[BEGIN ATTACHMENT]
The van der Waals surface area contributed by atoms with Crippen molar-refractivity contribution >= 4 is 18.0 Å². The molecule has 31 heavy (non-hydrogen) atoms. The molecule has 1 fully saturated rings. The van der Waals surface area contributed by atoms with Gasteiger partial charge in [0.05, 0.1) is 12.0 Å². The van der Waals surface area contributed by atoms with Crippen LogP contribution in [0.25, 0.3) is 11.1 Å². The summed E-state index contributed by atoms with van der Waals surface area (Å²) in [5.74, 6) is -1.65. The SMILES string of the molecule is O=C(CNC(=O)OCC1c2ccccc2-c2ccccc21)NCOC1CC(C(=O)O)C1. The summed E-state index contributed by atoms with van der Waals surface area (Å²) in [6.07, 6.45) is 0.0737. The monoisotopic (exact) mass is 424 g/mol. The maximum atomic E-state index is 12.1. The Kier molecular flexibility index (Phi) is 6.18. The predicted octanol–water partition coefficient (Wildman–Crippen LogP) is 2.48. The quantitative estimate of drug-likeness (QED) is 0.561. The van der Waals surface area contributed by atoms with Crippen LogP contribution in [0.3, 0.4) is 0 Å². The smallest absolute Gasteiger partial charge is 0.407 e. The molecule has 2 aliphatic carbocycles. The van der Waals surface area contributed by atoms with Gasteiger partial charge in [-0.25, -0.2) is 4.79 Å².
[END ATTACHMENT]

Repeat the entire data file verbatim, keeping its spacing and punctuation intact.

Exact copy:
The van der Waals surface area contributed by atoms with Crippen molar-refractivity contribution >= 4 is 18.0 Å². The molecule has 31 heavy (non-hydrogen) atoms. The molecule has 1 fully saturated rings. The van der Waals surface area contributed by atoms with Gasteiger partial charge in [0.05, 0.1) is 12.0 Å². The van der Waals surface area contributed by atoms with Crippen LogP contribution in [0.25, 0.3) is 11.1 Å². The summed E-state index contributed by atoms with van der Waals surface area (Å²) in [5.74, 6) is -1.65. The SMILES string of the molecule is O=C(CNC(=O)OCC1c2ccccc2-c2ccccc21)NCOC1CC(C(=O)O)C1. The summed E-state index contributed by atoms with van der Waals surface area (Å²) in [6.07, 6.45) is 0.0737. The monoisotopic (exact) mass is 424 g/mol. The maximum atomic E-state index is 12.1. The Kier molecular flexibility index (Phi) is 6.18. The predicted octanol–water partition coefficient (Wildman–Crippen LogP) is 2.48. The quantitative estimate of drug-likeness (QED) is 0.561. The van der Waals surface area contributed by atoms with Crippen LogP contribution in [0.3, 0.4) is 0 Å². The smallest absolute Gasteiger partial charge is 0.407 e. The molecule has 2 aliphatic carbocycles. The van der Waals surface area contributed by atoms with Gasteiger partial charge in [-0.25, -0.2) is 4.79 Å².